Nostalgia for a purer, simpler time has already brought back the flip phone and the cassette. So it was only a matter of time, really, until someone attempted to revive the ’90s era Internet.
You’ll find their communes clustered on the edges of the modern Web, just outside the glow of Twitter and Facebook: static homepages built entirely in HTML, or social networks running off a single Unix computer.
They’re not sentimental, the old-timers argue; they’re not pining for some dial-up past. Rather, they’re pretty sure the modern Internet is screwed — and they’re reverting to its last, truly viable version.
[The rise and fall and reincarnation of the beloved ’90s chatroom]
“The Internet has become a conspiracy to get people to consume,” said the computer programmer Kyle Drake, who — with anthropologist Amber Case — just wrapped a sold-out two-day conference on the glories of the early Web. “There’s a shift from creation to consumption … Frankly, it’s become oppressive.”
Drake likely wouldn’t put it this way, himself — he’s pretty grandiose in conversation — but when he says “oppressive,” he actually means big. Big tech, big data, big business: Where Web 1.0 was niche and intimate, the domain of certain tech-savvy nerds, Web 2.0 is a massive capitalist endeavor with no less an ambition than to monetize every last person on Earth.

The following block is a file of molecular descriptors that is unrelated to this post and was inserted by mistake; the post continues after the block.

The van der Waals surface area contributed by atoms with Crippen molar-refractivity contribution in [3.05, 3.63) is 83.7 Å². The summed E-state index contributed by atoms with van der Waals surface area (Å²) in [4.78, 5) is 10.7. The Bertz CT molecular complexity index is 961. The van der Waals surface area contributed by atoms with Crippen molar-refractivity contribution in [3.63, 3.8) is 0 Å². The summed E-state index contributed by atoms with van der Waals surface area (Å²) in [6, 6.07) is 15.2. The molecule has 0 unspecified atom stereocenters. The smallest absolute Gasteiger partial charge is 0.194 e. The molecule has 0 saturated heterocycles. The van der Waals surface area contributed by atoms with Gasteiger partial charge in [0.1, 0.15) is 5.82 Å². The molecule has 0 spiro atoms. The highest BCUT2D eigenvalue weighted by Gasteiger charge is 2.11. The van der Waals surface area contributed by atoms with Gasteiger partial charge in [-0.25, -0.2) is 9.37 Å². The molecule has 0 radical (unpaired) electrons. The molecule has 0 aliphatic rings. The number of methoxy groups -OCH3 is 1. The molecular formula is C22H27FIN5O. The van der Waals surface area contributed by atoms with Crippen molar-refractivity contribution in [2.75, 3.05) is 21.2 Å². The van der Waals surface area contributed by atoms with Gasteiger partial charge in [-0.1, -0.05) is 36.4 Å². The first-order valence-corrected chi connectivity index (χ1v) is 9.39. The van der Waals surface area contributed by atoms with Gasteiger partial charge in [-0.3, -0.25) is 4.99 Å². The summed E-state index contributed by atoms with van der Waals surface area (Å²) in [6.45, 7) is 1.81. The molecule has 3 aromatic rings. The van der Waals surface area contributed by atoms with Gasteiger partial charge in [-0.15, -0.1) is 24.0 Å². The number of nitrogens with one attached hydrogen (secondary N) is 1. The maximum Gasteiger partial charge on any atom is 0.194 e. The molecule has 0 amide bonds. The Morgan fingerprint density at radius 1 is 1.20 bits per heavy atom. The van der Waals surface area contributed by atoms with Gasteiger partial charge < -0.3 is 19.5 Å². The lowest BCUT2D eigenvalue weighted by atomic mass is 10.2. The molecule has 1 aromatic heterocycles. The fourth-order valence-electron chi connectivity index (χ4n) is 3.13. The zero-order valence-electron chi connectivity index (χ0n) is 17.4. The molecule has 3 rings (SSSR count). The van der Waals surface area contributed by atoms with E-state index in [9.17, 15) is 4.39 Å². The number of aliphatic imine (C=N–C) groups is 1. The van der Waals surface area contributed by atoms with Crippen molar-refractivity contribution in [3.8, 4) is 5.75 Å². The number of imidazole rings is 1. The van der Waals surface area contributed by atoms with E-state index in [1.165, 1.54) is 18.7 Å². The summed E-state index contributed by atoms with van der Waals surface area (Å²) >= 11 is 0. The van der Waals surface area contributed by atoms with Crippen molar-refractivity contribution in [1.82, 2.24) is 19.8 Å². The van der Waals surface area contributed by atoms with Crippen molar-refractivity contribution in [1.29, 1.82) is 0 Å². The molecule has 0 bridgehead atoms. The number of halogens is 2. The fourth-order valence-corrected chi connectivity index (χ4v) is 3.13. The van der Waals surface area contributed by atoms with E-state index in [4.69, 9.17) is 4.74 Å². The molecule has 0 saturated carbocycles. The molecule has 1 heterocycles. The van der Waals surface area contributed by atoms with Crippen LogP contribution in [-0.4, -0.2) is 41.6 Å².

Few people saw this coming in the early aughts, when blog platforms and social network began popping up and the Web 1.0 era drew to a close. (This is admittedly an inexact term, but most people agree that period spanned from the early ’90s to roughly ’03 or ’04.) Web 1.0, as we think of it now, consisted of an endless maze of linked, static Web sites: garish, goofy things, often, limited by the slowness of pre-broadband Internet and the primitiveness of Web browser tech.
As a lay user, all you could do with your browser (Netscape!) was navigate straight to a site you knew or meander, through links, from one site to another. (This, the pre-search era, was the height of the webring: Internet alliances that funneled people to sites they wouldn’t otherwise see.)